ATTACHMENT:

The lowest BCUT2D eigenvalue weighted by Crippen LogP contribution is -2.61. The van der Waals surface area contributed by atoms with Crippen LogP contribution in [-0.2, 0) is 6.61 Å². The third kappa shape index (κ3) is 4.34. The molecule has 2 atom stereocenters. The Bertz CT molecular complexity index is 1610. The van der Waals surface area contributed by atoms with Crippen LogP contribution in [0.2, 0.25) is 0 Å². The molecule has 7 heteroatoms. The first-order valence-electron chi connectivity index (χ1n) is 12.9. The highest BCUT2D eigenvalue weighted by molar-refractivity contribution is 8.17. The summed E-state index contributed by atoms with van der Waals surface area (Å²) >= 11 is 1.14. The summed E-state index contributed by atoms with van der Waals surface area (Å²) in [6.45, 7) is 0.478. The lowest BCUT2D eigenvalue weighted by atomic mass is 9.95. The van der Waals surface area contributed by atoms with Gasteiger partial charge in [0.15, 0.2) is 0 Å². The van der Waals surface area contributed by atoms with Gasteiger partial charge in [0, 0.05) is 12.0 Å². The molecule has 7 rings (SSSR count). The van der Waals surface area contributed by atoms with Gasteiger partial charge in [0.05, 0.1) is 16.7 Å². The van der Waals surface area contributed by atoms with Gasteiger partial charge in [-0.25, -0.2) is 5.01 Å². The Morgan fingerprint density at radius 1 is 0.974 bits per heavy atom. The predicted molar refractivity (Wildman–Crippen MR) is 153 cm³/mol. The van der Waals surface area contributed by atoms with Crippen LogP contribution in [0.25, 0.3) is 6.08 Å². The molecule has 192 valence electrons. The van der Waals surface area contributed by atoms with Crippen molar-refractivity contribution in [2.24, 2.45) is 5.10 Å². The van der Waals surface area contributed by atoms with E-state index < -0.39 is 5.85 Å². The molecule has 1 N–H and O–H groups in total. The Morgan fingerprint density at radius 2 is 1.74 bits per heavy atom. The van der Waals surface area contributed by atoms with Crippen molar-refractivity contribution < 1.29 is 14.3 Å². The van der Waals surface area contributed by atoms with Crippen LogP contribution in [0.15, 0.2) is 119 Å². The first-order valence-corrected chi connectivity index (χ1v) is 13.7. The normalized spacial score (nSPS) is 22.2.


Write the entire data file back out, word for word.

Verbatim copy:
The lowest BCUT2D eigenvalue weighted by Crippen LogP contribution is -2.61. The van der Waals surface area contributed by atoms with Crippen LogP contribution in [-0.2, 0) is 6.61 Å². The third kappa shape index (κ3) is 4.34. The molecule has 2 atom stereocenters. The Bertz CT molecular complexity index is 1610. The van der Waals surface area contributed by atoms with Crippen LogP contribution in [0.2, 0.25) is 0 Å². The molecule has 7 heteroatoms. The first-order valence-electron chi connectivity index (χ1n) is 12.9. The highest BCUT2D eigenvalue weighted by molar-refractivity contribution is 8.17. The summed E-state index contributed by atoms with van der Waals surface area (Å²) >= 11 is 1.14. The summed E-state index contributed by atoms with van der Waals surface area (Å²) in [6.45, 7) is 0.478. The lowest BCUT2D eigenvalue weighted by atomic mass is 9.95. The van der Waals surface area contributed by atoms with Gasteiger partial charge in [0.15, 0.2) is 0 Å². The van der Waals surface area contributed by atoms with Gasteiger partial charge in [0, 0.05) is 12.0 Å². The molecule has 7 rings (SSSR count). The van der Waals surface area contributed by atoms with Gasteiger partial charge in [0.05, 0.1) is 16.7 Å². The van der Waals surface area contributed by atoms with Gasteiger partial charge in [-0.25, -0.2) is 5.01 Å². The Morgan fingerprint density at radius 1 is 0.974 bits per heavy atom. The predicted molar refractivity (Wildman–Crippen MR) is 153 cm³/mol. The van der Waals surface area contributed by atoms with Crippen LogP contribution in [0.25, 0.3) is 6.08 Å². The molecule has 192 valence electrons. The van der Waals surface area contributed by atoms with Crippen molar-refractivity contribution in [2.24, 2.45) is 5.10 Å². The van der Waals surface area contributed by atoms with E-state index < -0.39 is 5.85 Å². The molecule has 1 N–H and O–H groups in total. The Morgan fingerprint density at radius 2 is 1.74 bits per heavy atom. The van der Waals surface area contributed by atoms with Crippen molar-refractivity contribution < 1.29 is 14.3 Å². The van der Waals surface area contributed by atoms with Crippen LogP contribution in [0.15, 0.2) is 119 Å². The first-order valence-corrected chi connectivity index (χ1v) is 13.7. The normalized spacial score (nSPS) is 22.2.